Genetic diversity within and between British and Irish breedsThe maternal and paternal history of native ponies

Type Article
Original languageEnglish
Pages (from-to)1352-1367
Number of pages16
JournalEcology and Evolution
Issue number3
Early online date27 Jan 2020
Publication statusPublished - 01 Feb 2020
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The UK and Ireland have many native pony breeds with historical and cultural importance as well as being a source of uncharacterized genetic diversity. However, there is a lack of comprehensive research investigating their genetic diversity and phylogenetic interrelationships. Many studies contain a limited number of pony breeds or small sample sizes for these breeds. This may result in erroneous grouping of pony breeds that otherwise have intricate interrelationships with each other and are not evaluated correctly when placed as a token subset of a larger dataset. This is the first study that specifically investigates the genetic diversity within and between British and Irish native pony breeds using large sample numbers from locations of their native origin.

This study used a panel of microsatellite markers and sequence analysis of the mitochondrial control region to analyze the genetic diversity within and between 11 pony breeds from Britain and Ireland. A large dataset was collected (a total of 485 animals were used for mtDNA analysis and 450 for microsatellite analysis), and previously published data were used to place the British and Irish ponies in a global context.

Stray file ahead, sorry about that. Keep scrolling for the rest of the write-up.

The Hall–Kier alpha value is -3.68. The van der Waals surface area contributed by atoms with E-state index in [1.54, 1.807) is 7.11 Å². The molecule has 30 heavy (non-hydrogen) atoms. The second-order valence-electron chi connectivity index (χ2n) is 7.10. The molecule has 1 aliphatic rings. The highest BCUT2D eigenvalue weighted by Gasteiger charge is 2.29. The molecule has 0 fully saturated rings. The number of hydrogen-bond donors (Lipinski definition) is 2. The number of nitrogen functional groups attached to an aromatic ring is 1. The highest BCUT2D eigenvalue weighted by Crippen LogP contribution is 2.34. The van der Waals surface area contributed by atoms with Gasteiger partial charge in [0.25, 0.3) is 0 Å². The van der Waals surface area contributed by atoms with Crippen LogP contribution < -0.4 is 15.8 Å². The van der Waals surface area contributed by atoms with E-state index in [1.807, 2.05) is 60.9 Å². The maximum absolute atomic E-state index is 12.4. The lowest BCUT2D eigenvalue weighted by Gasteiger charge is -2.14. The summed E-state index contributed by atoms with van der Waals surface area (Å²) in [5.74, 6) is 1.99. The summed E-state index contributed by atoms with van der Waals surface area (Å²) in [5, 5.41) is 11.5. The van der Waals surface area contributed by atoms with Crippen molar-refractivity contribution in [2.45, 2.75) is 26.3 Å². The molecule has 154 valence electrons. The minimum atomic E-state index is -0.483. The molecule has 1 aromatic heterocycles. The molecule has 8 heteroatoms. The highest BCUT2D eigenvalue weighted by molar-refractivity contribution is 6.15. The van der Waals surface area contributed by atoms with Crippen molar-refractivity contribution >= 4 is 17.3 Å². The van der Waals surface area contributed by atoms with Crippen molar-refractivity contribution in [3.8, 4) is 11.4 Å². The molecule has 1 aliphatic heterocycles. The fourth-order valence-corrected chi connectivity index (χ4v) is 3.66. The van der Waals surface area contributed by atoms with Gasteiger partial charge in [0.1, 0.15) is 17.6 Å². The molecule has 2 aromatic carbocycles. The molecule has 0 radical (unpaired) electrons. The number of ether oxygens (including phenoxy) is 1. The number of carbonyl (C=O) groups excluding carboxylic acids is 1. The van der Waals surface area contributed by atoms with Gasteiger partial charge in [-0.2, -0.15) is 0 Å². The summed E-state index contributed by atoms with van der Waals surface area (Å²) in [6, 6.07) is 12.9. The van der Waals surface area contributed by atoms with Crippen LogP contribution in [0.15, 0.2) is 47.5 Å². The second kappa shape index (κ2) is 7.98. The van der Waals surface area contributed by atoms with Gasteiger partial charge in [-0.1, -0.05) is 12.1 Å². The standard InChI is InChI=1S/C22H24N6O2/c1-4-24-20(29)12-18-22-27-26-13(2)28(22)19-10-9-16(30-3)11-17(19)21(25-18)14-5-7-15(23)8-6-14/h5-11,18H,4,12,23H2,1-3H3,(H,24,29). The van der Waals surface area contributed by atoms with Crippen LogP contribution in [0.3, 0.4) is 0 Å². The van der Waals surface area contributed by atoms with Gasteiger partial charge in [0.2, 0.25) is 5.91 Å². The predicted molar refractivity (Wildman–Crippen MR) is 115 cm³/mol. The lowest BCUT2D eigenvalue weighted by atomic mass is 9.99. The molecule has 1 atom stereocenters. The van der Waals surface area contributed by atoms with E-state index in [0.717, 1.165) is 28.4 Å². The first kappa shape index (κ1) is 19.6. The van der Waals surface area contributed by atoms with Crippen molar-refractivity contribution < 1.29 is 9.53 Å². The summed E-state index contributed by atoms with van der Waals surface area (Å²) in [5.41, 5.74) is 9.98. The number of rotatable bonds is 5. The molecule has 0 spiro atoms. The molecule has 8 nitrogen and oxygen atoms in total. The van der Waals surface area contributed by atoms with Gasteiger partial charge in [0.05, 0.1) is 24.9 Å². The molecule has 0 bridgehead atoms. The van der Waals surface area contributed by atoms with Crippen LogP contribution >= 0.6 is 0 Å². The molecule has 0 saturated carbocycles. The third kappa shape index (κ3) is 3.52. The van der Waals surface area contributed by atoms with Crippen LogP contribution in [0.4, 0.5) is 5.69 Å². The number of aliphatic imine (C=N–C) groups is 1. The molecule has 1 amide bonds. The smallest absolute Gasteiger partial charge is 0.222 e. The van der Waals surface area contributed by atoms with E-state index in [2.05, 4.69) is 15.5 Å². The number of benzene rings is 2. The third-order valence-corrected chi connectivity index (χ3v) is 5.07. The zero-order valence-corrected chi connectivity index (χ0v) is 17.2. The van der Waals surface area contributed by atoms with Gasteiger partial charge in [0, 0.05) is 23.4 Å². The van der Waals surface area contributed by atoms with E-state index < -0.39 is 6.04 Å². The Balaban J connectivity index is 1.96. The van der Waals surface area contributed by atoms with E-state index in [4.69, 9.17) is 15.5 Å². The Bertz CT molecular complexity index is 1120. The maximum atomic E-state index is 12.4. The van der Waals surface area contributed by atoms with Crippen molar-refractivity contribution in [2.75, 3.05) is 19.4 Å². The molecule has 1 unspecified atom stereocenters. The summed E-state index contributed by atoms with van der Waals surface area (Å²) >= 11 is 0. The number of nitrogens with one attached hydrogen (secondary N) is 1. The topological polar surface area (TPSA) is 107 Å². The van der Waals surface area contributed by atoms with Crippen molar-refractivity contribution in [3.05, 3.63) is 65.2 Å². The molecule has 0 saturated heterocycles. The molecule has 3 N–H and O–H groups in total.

The native ponies of Britain and Ireland were found to have had a complex history, and the interrelationships between the breeds were revealed. Overall, high levels of genetic diversity were maintained in native breeds, although some reduction was evident in small or isolated populations (Shetland, Carneddau, and Section C). Unusual mitochondrial diversity distribution patterns were apparent for the Carneddau and Dartmoor, although among breeds and global haplogroups there was a high degree of haplotype sharing evident, well‐represented within British and Irish ponies. Ancestral maternal diversity was maintained by most populations, particularly the Fells and Welsh ponies, which exhibited rare and ancient lineages. The maternal and paternal histories of the breeds are distinct, with male‐biased crossings between native breeds, and other shared influences, likely Arabs and Thoroughbreds, are apparent. The data generated herein provide valuable information to guide and implement the conservation of increasingly rare native genetic resources.